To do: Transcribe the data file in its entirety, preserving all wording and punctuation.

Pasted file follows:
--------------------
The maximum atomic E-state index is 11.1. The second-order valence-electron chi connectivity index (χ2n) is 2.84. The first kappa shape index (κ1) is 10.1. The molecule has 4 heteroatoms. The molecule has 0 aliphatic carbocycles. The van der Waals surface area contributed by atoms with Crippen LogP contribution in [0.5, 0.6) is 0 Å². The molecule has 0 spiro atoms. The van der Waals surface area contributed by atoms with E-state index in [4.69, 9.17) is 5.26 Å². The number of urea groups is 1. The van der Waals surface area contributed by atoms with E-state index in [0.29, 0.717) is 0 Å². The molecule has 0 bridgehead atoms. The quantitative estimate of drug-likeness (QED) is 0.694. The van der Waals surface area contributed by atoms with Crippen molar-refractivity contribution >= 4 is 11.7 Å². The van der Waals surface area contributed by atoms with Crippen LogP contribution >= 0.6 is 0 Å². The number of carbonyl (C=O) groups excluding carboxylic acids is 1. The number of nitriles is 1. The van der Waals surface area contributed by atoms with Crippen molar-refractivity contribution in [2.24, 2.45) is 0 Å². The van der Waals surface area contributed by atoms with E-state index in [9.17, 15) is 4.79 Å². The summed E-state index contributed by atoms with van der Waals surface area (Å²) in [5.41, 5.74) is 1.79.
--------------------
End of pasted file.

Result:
The maximum atomic E-state index is 11.1. The second-order valence-electron chi connectivity index (χ2n) is 2.84. The first kappa shape index (κ1) is 10.1. The molecule has 4 heteroatoms. The molecule has 0 aliphatic carbocycles. The van der Waals surface area contributed by atoms with Crippen LogP contribution in [0.5, 0.6) is 0 Å². The molecule has 0 spiro atoms. The van der Waals surface area contributed by atoms with E-state index in [4.69, 9.17) is 5.26 Å². The number of urea groups is 1. The van der Waals surface area contributed by atoms with E-state index in [0.29, 0.717) is 0 Å². The molecule has 0 bridgehead atoms. The quantitative estimate of drug-likeness (QED) is 0.694. The van der Waals surface area contributed by atoms with Crippen molar-refractivity contribution >= 4 is 11.7 Å². The van der Waals surface area contributed by atoms with Crippen LogP contribution >= 0.6 is 0 Å². The number of carbonyl (C=O) groups excluding carboxylic acids is 1. The number of nitriles is 1. The van der Waals surface area contributed by atoms with Crippen molar-refractivity contribution in [2.24, 2.45) is 0 Å². The van der Waals surface area contributed by atoms with E-state index in [9.17, 15) is 4.79 Å². The summed E-state index contributed by atoms with van der Waals surface area (Å²) in [5.41, 5.74) is 1.79.